This age, of course, was the 1950s, and the UCI sentenced over 10,000 riders to death during this black period. It was also a time when fixed-gear riders didn't twiddle around on "woosie" gears; they used big, burly, hairy gears, like the 96-tooth chainring on this 1951 Schwinn that was forwarded to me by a reader:

Sadly, the auction for this bicycle has ended, for simply straddling such a bicycle would infuse the rider with more testosterone than a thousand Floyd Landis scrotal appliqu├ęs. It's also too late to win this ancient "cross frame:"

Expect to see the winner of the auction riding this ironically at this year's SSCXWC, and/or your local "tweed ride."

Anyway, in a certain sense has not this modern "woosie" doping infiltrated nearly every aspect of life? Certainly the doping cyclist is cheating, but what about the journalist who relies on Adderall in order to file his report on time or indeed even maintain interest in his subject? What of the incessant television commercials for drugs with soothing names that promise to assuage the mild anxiety we all feel (due largely to Adderall-fueled journalists relentlessly machine-gunning us with minutiae from every dark corner of the world) at the small expense of our regularity and sexual potency? Is the combination of drugs and the Internet not uniting all of humankind in a worldwide circle jerk of meaningless dialog and information consumption, while a well in the Gulf of Mexico hemorrhages oil and blankets us all in the sludge of our own indifference and self-absorption?

Well, maybe. But maybe we all have our own personal "breaking points," at which we all break down and "cheat." For the athlete, this might mean refreshing himself with a banned substance, and for the dedicated smug-monger this might mean (horror of horrors) using a car:

Yes, apparently the fact that it makes sense to use a motorized vehicle to move thousands of pounds is a newsworthy revelation over at Streetsblog. Rest assured, though, that the reluctant driver made absolutely, positively sure that driving was the right course of action before doing so, as he explains on his own blog:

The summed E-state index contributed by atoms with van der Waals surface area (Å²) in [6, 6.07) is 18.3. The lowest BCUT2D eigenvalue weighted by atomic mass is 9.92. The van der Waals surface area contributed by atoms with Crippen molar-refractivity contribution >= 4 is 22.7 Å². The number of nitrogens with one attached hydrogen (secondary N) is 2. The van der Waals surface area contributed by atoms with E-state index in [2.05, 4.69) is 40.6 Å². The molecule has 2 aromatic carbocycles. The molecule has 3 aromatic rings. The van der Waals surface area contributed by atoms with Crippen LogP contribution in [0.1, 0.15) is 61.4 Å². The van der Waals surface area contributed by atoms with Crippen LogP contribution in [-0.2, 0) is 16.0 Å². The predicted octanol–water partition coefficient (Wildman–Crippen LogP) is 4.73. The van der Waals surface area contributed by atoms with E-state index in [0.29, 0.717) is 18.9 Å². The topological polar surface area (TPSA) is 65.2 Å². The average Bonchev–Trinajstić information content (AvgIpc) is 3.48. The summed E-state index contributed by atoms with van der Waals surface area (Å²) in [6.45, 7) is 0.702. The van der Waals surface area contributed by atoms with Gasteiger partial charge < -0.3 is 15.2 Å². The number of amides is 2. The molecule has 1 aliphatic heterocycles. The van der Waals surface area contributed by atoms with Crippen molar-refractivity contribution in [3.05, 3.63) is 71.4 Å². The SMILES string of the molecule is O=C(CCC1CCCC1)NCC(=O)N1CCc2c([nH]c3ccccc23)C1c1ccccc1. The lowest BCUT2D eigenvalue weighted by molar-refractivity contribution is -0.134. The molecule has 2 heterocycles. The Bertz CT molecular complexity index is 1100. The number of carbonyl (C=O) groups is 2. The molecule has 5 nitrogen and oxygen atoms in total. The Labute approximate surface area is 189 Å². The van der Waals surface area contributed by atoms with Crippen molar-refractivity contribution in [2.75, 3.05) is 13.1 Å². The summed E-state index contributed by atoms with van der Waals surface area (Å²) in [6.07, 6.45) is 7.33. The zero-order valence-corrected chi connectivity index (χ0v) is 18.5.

Each 12 inch ceramic tile weighed 4 pounds and we needed 850 of them. That’s 3,400 lbs in tile alone. The floor project would also require about 12 bags of mortar at 50 pounds each. That brings the total weight of the project to 2 tons now— 4,000 pounds, before we even add the grout.

Of course, I calculated what it would take to carry all this on my bike. The tile alone would take 17 trips at 200 pounds per trip.

I decided cargo biking wasn’t practical for this job, but I still had the opportunity to have most of the material pass through my hands. I helped load and unload much of the 50 pounds bags of mortar, and two car-trailer loads of tile. By the end, I felt well acquinated with the full impact of 4,000 pounds. I could feel in my bones the amount of energy it took to move that material.

And for a least a moment, I appreciated cars for this. They were far better for carrying 2 tons of materials than a bike would be.

Obviously he makes a good point about how silly and wasteful it can be simply to transport yourself in an otherwise empty car over a short distance. At the same time, though, this is smugness doubling over on itself, and I can't help but be stunned by the amount of thought he puts into making a decision that, for pretty much anybody else, would be common sense. Is he really that guilt-ridden that he must demonstrate mathematically that it was OK for him to drive? Moreover, having driven, must he then take the additional step of pointing out how it was OK for him to drive in order to re-tile his floor, but that when everyone else drives they're wrong? ("I'm renovating my kitchen. Why are you driving?") Most importantly, did he wear a disguise while behind the wheel, or after running the numbers was he bold enough to risk being caught by his fellow "livable streets" advocates in flagrante automotivo?

Again, I certainly agree that many people could stand to put a bit more thought into their vehicle choice, though I don't think there's a person alive who could successfully rationalize purchasing this bicycle (which was forwarded to me by Colorado Multisport):

For $60,000, the least it could do is portage itself.